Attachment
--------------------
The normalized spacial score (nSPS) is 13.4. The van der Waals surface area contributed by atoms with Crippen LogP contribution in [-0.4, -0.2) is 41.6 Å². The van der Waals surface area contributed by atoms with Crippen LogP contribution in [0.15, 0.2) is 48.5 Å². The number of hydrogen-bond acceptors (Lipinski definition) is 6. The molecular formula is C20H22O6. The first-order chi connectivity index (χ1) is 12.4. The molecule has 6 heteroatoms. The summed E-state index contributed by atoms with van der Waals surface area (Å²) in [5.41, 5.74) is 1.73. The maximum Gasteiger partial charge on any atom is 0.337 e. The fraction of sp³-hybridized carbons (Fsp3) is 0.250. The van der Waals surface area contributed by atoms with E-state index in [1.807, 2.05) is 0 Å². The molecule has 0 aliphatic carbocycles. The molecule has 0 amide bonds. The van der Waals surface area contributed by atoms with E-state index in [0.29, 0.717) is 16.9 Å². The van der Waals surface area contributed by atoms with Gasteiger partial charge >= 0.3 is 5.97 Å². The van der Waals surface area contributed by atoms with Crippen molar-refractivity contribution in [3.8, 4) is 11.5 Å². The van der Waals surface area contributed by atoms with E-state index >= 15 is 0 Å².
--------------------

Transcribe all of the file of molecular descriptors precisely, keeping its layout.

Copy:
The normalized spacial score (nSPS) is 13.4. The van der Waals surface area contributed by atoms with Crippen LogP contribution in [-0.4, -0.2) is 41.6 Å². The van der Waals surface area contributed by atoms with Crippen LogP contribution in [0.15, 0.2) is 48.5 Å². The number of hydrogen-bond acceptors (Lipinski definition) is 6. The molecular formula is C20H22O6. The first-order chi connectivity index (χ1) is 12.4. The molecule has 6 heteroatoms. The summed E-state index contributed by atoms with van der Waals surface area (Å²) in [5.41, 5.74) is 1.73. The maximum Gasteiger partial charge on any atom is 0.337 e. The fraction of sp³-hybridized carbons (Fsp3) is 0.250. The van der Waals surface area contributed by atoms with E-state index in [1.807, 2.05) is 0 Å². The molecule has 0 aliphatic carbocycles. The molecule has 0 amide bonds. The van der Waals surface area contributed by atoms with E-state index in [0.29, 0.717) is 16.9 Å². The van der Waals surface area contributed by atoms with Gasteiger partial charge >= 0.3 is 5.97 Å². The van der Waals surface area contributed by atoms with Crippen molar-refractivity contribution in [3.8, 4) is 11.5 Å². The van der Waals surface area contributed by atoms with E-state index >= 15 is 0 Å².